Coronavirus: Over 2,000 flights cancelled worldwide on Christmas Eve

Coronavirus: Over 2,000 flights cancelled worldwide on Christmas Eve
© Belga

Airlines cancelled over 2,000 flights worldwide on Friday, about a quarter of them in the United States, as the Omicron variant of Covid-19 continued to disrupt holiday travel, Belga news agency reports.

By 4.40 p.m. Brussels time on Christmas Eve, there were at least 2,116 flight cancellations, according to the FlightAware website. These included 499 domestic and international flights within, to or from the United States. On Thursday, 2,231 flights were scrapped, according to FlightAware, Belga reports.

Airlines contacted by French news agency AFP cited the current wave of the pandemic, which has been affecting crews, as one of the main reasons for the cancellations.

According to FlightAware, United Airlines cancelled over 170 flights – 9% of those that had been scheduled – on Friday. “The airline has cited a rising number of COVID-19 cases as the reason, explaining crew availability has been strained by staff calling in sick,” FlightAware reported. It said United had assured the public that it was striving to find flights for the affected passengers.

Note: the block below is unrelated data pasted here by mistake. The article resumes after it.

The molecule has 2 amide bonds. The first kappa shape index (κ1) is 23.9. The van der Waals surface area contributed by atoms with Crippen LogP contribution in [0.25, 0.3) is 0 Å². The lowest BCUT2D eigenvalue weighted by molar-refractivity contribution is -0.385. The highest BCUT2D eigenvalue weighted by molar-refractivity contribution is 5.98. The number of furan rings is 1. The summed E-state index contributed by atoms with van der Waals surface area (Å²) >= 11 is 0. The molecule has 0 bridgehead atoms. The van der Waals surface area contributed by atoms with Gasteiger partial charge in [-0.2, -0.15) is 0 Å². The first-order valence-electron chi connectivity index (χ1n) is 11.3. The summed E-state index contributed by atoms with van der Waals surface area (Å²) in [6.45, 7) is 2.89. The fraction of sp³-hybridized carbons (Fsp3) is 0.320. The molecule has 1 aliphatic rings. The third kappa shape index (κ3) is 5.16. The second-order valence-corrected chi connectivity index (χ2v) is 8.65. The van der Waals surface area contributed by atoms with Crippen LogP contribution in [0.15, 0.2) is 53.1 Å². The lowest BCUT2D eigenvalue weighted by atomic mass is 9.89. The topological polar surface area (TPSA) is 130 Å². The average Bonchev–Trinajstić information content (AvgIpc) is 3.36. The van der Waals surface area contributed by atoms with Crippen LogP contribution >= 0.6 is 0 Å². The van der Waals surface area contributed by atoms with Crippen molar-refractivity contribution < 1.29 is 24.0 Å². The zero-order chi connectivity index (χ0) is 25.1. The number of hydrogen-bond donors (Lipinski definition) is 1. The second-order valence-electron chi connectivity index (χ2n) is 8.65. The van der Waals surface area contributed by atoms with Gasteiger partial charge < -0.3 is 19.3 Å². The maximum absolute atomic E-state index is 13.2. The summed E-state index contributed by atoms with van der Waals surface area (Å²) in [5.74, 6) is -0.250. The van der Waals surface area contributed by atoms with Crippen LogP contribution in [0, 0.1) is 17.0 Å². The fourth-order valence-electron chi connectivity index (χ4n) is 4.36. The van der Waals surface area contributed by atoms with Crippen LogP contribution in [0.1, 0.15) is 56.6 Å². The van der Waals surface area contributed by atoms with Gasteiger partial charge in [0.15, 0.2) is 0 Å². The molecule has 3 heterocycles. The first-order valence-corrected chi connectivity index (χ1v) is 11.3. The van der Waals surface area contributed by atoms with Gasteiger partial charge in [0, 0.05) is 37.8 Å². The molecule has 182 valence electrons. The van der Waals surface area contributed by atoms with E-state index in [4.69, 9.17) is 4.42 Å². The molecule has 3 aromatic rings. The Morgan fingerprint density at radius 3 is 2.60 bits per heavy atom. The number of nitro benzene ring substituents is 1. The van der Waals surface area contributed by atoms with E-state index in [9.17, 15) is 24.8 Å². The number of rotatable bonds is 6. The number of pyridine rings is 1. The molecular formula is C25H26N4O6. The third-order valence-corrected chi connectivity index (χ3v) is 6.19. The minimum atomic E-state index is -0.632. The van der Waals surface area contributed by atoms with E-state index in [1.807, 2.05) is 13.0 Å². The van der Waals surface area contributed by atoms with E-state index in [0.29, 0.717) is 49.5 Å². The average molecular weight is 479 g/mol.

Another major carrier, Delta Air, cancelled 145 flights, citing both Omicron and in some cases, adverse weather conditions. It said its teams exhausted all options and resources before deciding to scrap the flights.

Staff of Alaska Airlines said they might have been exposed to the virus and had to self-quarantine, prompting the company to withdraw over 10 flights.

The cancellations have come at a time when many had hoped to resume holiday travel after being grounded by the pandemic during Christmas 2020.

According to American Automobile Association estimates, over 109 million Americans had been scheduled to leave their immediate regions by plane, train or car between 23 December and 2 January, a 34% increase compared to last year.

American Airlines, for example, had scheduled 5,300 flights for Thursday, as many as the two previous days and equivalent to 86% of its flight programme for the corresponding period of 2019, the last Christmas before the pandemic.

However, most of these flights had been planned before the Omicron variant came on the scene, spreading at top speed and forcing many people to go into isolation even when asymptomatic.


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